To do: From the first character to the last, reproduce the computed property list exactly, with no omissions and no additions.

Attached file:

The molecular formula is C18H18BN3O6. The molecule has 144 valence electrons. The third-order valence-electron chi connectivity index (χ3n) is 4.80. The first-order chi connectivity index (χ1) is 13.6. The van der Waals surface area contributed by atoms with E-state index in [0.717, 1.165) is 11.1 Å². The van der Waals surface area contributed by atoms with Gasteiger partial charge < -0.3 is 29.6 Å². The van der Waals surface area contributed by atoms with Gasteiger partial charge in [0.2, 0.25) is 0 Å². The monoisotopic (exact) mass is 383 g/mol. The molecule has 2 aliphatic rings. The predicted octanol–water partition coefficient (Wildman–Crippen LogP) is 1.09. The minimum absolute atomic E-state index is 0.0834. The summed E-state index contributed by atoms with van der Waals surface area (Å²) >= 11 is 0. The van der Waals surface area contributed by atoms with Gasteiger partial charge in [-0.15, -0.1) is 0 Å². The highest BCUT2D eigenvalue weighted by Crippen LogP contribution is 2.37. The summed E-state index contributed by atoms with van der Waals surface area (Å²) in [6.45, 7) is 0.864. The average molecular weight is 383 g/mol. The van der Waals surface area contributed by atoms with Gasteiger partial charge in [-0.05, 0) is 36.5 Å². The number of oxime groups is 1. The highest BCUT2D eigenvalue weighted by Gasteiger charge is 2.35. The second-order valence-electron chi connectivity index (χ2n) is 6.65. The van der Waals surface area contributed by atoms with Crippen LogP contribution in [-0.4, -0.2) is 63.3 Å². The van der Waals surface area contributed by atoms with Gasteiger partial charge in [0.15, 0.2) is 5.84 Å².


The molecular formula is C18H18BN3O6. The molecule has 144 valence electrons. The third-order valence-electron chi connectivity index (χ3n) is 4.80. The first-order chi connectivity index (χ1) is 13.6. The van der Waals surface area contributed by atoms with E-state index in [0.717, 1.165) is 11.1 Å². The van der Waals surface area contributed by atoms with Gasteiger partial charge < -0.3 is 29.6 Å². The van der Waals surface area contributed by atoms with Gasteiger partial charge in [0.2, 0.25) is 0 Å². The monoisotopic (exact) mass is 383 g/mol. The molecule has 2 aliphatic rings. The predicted octanol–water partition coefficient (Wildman–Crippen LogP) is 1.09. The minimum absolute atomic E-state index is 0.0834. The summed E-state index contributed by atoms with van der Waals surface area (Å²) >= 11 is 0. The van der Waals surface area contributed by atoms with Gasteiger partial charge in [-0.15, -0.1) is 0 Å². The highest BCUT2D eigenvalue weighted by Crippen LogP contribution is 2.37. The summed E-state index contributed by atoms with van der Waals surface area (Å²) in [6.45, 7) is 0.864. The average molecular weight is 383 g/mol. The van der Waals surface area contributed by atoms with Gasteiger partial charge in [-0.05, 0) is 36.5 Å². The number of oxime groups is 1. The highest BCUT2D eigenvalue weighted by Gasteiger charge is 2.35. The second-order valence-electron chi connectivity index (χ2n) is 6.65. The van der Waals surface area contributed by atoms with Crippen LogP contribution in [-0.4, -0.2) is 63.3 Å². The van der Waals surface area contributed by atoms with Gasteiger partial charge in [0.15, 0.2) is 5.84 Å².